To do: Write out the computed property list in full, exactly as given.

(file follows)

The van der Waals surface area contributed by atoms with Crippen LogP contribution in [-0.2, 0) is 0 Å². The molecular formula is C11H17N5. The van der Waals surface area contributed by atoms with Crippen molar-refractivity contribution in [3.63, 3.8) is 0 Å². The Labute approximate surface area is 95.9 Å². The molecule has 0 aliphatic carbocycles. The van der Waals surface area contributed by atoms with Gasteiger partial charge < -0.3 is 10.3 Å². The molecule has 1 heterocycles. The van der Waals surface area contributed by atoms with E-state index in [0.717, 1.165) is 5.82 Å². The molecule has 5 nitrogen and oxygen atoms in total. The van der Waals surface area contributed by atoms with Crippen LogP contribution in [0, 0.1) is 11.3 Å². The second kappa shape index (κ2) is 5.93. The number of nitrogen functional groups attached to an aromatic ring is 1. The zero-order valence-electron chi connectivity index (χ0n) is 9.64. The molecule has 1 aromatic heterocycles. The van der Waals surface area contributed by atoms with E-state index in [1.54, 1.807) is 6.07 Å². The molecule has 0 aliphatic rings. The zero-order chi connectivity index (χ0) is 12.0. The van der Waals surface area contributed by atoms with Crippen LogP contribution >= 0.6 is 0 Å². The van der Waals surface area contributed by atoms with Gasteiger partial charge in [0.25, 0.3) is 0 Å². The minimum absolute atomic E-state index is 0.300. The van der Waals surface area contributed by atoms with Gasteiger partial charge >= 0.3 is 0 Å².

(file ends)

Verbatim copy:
The van der Waals surface area contributed by atoms with Crippen LogP contribution in [-0.2, 0) is 0 Å². The molecular formula is C11H17N5. The van der Waals surface area contributed by atoms with Crippen molar-refractivity contribution in [3.63, 3.8) is 0 Å². The Labute approximate surface area is 95.9 Å². The molecule has 0 aliphatic carbocycles. The van der Waals surface area contributed by atoms with Gasteiger partial charge < -0.3 is 10.3 Å². The molecule has 1 heterocycles. The van der Waals surface area contributed by atoms with E-state index in [0.717, 1.165) is 5.82 Å². The molecule has 5 nitrogen and oxygen atoms in total. The van der Waals surface area contributed by atoms with Crippen LogP contribution in [0, 0.1) is 11.3 Å². The second kappa shape index (κ2) is 5.93. The number of nitrogen functional groups attached to an aromatic ring is 1. The zero-order valence-electron chi connectivity index (χ0n) is 9.64. The molecule has 1 aromatic heterocycles. The van der Waals surface area contributed by atoms with E-state index in [1.54, 1.807) is 6.07 Å². The molecule has 0 aliphatic rings. The zero-order chi connectivity index (χ0) is 12.0. The van der Waals surface area contributed by atoms with Crippen LogP contribution >= 0.6 is 0 Å². The van der Waals surface area contributed by atoms with Gasteiger partial charge in [0.25, 0.3) is 0 Å². The minimum absolute atomic E-state index is 0.300. The van der Waals surface area contributed by atoms with Gasteiger partial charge >= 0.3 is 0 Å².